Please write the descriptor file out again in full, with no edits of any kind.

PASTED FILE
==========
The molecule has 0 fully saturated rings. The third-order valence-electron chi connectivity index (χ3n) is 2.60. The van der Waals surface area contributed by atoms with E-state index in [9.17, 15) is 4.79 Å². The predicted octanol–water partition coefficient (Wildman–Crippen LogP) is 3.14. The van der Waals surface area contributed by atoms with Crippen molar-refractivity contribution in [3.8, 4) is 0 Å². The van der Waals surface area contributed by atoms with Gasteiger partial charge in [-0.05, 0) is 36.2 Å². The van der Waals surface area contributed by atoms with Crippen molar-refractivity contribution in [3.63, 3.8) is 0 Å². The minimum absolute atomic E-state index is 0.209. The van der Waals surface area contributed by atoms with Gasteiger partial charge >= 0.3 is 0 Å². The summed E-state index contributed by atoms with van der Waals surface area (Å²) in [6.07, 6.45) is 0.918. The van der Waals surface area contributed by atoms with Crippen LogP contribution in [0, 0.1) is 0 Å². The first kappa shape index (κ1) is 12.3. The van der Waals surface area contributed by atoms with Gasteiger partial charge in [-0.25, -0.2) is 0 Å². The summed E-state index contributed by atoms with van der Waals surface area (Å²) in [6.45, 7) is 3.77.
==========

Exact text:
The molecule has 0 fully saturated rings. The third-order valence-electron chi connectivity index (χ3n) is 2.60. The van der Waals surface area contributed by atoms with E-state index in [9.17, 15) is 4.79 Å². The predicted octanol–water partition coefficient (Wildman–Crippen LogP) is 3.14. The van der Waals surface area contributed by atoms with Crippen molar-refractivity contribution in [3.8, 4) is 0 Å². The van der Waals surface area contributed by atoms with Gasteiger partial charge in [-0.05, 0) is 36.2 Å². The van der Waals surface area contributed by atoms with Crippen molar-refractivity contribution in [3.63, 3.8) is 0 Å². The minimum absolute atomic E-state index is 0.209. The van der Waals surface area contributed by atoms with Gasteiger partial charge >= 0.3 is 0 Å². The summed E-state index contributed by atoms with van der Waals surface area (Å²) in [6.07, 6.45) is 0.918. The van der Waals surface area contributed by atoms with Crippen LogP contribution in [0, 0.1) is 0 Å². The first kappa shape index (κ1) is 12.3. The van der Waals surface area contributed by atoms with Gasteiger partial charge in [-0.25, -0.2) is 0 Å². The summed E-state index contributed by atoms with van der Waals surface area (Å²) in [6.45, 7) is 3.77.